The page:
Medical records and health information technicians entering the field usually have an associate degree from a community or junior college. In addition to general education, coursework includes medical terminology, anatomy and physiology, legal aspects of health information, coding and abstraction of data, statistics, database management, quality improvement methods, and computer science. Applicants can improve their chances of admission into a program by taking biology, chemistry, health, and computer science courses in high school.
Hospitals sometimes advance promising health information clerks to jobs as medical records and health information technicians, although this practice may be less common in the future. Advancement usually requires 2 to 4 years of job experience and completion of a hospitalâ€™s in-house training program.
Most employers prefer to hire Registered Health Information Technicians (RHIT), who must pass a written examination offered by the American Health Information Management Association (AHIMA). To take the examination, a person must graduate from a 2-year associate degree program accredited by the Commission on Accreditation of Allied Health Education Programs (CAAHEP) of the American Medical Association. Technicians trained in non-CAAHEP-accredited programs, or on the job, are not eligible to take the examination. In 2003, CAAHEP accredited 182 programs for health information technicians. Technicians who specialize in coding may obtain voluntary certification.
Experienced medical records and health information technicians usually advance in one of two waysâ€”by specializing or managing. Many senior technicians specialize in coding, particularly Medicare coding, or in cancer registry.
In large medical records and health information departments, experienced technicians may advance to section supervisor, overseeing the work of the coding, correspondence, or discharge sections, for example. Senior technicians with RHIT credentials may become director or assistant director of a medical records and health information department in a small facility. However, in larger institutions, the director is usually an administrator, with a bachelorâ€™s degree in medical records and health information administration.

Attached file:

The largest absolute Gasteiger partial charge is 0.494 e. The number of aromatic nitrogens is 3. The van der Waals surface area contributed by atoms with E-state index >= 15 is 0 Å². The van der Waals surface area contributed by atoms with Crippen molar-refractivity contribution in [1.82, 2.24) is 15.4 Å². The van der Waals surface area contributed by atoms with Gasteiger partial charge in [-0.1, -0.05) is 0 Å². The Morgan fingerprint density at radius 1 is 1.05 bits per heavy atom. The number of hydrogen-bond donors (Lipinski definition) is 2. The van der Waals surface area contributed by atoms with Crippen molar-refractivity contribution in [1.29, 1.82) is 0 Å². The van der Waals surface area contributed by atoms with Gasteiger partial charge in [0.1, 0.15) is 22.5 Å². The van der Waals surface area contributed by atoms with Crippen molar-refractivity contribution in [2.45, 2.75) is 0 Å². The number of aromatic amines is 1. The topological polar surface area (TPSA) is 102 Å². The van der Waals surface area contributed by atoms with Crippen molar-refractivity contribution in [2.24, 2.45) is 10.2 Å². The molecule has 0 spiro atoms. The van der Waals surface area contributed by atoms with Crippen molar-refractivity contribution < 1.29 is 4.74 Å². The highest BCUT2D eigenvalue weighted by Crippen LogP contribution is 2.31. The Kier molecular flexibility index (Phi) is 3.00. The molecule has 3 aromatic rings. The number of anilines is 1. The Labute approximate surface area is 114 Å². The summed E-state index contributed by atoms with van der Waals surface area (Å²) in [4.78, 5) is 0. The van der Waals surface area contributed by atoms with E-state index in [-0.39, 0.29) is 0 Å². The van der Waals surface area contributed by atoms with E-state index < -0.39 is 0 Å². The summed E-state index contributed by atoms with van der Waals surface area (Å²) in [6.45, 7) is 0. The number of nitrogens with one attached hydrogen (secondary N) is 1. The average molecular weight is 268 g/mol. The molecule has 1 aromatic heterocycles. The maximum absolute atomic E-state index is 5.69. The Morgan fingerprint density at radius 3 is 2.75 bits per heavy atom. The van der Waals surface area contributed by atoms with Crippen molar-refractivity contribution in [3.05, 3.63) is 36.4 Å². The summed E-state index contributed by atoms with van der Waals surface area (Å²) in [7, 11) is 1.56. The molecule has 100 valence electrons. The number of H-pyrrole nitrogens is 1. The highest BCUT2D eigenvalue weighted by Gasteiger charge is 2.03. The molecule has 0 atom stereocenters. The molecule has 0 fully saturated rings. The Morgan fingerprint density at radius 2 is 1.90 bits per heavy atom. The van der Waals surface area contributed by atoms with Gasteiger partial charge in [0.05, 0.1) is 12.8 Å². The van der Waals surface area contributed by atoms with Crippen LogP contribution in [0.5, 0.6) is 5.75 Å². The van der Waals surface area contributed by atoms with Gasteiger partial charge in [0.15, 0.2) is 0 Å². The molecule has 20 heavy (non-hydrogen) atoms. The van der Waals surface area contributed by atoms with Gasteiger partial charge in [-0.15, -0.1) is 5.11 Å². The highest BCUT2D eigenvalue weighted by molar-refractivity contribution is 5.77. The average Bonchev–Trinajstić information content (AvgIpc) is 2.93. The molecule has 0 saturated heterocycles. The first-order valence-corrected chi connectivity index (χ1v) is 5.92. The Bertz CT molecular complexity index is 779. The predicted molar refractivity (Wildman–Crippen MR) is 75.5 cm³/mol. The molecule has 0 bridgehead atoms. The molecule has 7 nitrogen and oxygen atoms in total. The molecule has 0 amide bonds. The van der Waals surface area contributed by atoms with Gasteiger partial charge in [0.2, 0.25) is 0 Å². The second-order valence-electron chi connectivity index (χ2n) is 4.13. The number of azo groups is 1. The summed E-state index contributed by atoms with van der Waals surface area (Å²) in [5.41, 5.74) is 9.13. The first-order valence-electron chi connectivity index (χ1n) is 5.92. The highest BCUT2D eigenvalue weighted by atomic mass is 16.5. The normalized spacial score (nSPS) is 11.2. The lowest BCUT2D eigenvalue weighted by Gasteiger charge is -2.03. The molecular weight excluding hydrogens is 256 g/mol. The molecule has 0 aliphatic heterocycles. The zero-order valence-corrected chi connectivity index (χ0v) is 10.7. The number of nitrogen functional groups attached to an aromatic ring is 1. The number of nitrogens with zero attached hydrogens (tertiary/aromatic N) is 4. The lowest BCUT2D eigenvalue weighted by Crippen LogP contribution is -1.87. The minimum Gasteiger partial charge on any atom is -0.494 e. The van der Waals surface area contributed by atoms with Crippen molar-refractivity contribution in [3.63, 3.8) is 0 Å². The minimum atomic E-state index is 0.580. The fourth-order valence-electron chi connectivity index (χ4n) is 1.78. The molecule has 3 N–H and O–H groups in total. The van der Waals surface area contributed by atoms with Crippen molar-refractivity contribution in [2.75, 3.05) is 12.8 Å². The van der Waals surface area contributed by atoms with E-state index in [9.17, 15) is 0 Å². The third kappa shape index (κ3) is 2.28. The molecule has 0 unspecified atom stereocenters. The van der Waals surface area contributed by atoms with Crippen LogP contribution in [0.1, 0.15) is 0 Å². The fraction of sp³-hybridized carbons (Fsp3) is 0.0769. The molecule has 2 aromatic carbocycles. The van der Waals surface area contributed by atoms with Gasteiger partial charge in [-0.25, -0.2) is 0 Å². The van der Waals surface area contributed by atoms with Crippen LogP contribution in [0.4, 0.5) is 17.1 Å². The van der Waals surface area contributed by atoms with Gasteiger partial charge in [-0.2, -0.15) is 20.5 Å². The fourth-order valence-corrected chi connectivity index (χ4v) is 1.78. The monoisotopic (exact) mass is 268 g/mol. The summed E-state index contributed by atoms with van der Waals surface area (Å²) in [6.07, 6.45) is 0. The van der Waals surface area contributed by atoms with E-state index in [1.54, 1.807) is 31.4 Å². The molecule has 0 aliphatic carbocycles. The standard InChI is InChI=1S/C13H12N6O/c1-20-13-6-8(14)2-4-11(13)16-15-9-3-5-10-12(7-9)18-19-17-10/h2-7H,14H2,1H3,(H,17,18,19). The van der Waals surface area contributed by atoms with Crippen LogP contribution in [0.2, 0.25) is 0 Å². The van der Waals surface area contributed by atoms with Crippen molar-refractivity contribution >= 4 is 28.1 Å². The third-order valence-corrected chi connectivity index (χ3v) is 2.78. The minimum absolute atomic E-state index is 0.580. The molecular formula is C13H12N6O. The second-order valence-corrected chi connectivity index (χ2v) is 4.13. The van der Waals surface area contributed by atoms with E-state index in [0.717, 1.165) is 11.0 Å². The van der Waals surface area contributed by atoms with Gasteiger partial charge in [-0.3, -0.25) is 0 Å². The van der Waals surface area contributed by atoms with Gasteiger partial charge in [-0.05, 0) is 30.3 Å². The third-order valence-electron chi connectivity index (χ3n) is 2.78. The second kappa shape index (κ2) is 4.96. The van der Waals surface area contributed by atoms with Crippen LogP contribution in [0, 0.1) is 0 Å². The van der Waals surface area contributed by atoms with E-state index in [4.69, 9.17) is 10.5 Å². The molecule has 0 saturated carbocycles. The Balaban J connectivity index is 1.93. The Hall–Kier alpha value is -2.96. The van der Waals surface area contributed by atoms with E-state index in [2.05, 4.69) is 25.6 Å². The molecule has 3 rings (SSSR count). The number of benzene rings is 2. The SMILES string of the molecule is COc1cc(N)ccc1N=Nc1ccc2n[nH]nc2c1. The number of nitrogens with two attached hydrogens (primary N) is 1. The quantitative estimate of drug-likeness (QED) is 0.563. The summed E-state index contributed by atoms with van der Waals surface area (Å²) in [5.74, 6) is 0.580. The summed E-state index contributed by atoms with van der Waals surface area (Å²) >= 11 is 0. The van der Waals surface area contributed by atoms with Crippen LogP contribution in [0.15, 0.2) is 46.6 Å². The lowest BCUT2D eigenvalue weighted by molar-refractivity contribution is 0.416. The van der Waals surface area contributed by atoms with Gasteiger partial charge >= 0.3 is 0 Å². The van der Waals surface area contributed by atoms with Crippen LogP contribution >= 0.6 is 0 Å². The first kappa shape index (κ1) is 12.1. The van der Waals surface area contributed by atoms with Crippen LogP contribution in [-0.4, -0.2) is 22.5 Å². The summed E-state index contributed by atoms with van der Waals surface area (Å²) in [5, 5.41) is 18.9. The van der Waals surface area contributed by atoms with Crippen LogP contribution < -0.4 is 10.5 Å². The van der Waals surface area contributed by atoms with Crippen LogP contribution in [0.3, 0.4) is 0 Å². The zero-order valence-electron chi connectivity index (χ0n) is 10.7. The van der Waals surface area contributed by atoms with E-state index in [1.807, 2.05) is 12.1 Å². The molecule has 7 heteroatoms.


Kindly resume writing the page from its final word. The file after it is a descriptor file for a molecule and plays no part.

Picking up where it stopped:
Job prospects should be very good. Employment of medical records and health information technicians is expected to grow much faster than the average for all occupations through 2012, due to rapid growth in the number of medical tests, treatments, and procedures that will be increasingly scrutinized by third-party payers, regulators, courts, and consumers.
Although employment growth in hospitals will not keep pace with growth in other healthcare industries, many new jobs will nevertheless be created. The fastest employment growth and a majority of the new jobs are expected in offices of physicians, due to increasing demand for detailed records, especially in large group practices. Rapid growth also is expected in nursing care facilities, home healthcare services, and outpatient care centers. Additional job openings will result from the need to replace technicians who retire or leave the occupation permanently.
Median annual earnings of medical records and health information technicians were $23,890 in 2002. The middle 50 percent earned between $19,550 and $30,600. The lowest 10 percent earned less than $16,460, and the highest 10 percent earned more than $38,640. Median annual earnings in the industries employing the largest numbers of medical records and health information technicians in 2002 were as follows:
Nursing care facilities $25,160
General medical and surgical hospitals 24,910
Outpatient care centers 22,380
Offices of physicians 21,320
Medical records and health information technicians need a strong clinical background to analyze the contents of medical records. Other workers who need knowledge of medical terminology, anatomy, and physiology, but have little or no direct contact with the patient, include medical secretaries and medical transcriptionists.
Sources of Additional Information
Information on careers in medical records and health information technology, including a list of programs accredited by the Commission on Accreditation of Allied Health Education Programs (CAAHEP), is available from:
American Health Information Management Association, 233 N. Michigan Ave., Suite 2150, Chicago, IL 60601-5800. Internet: http://www.ahima.org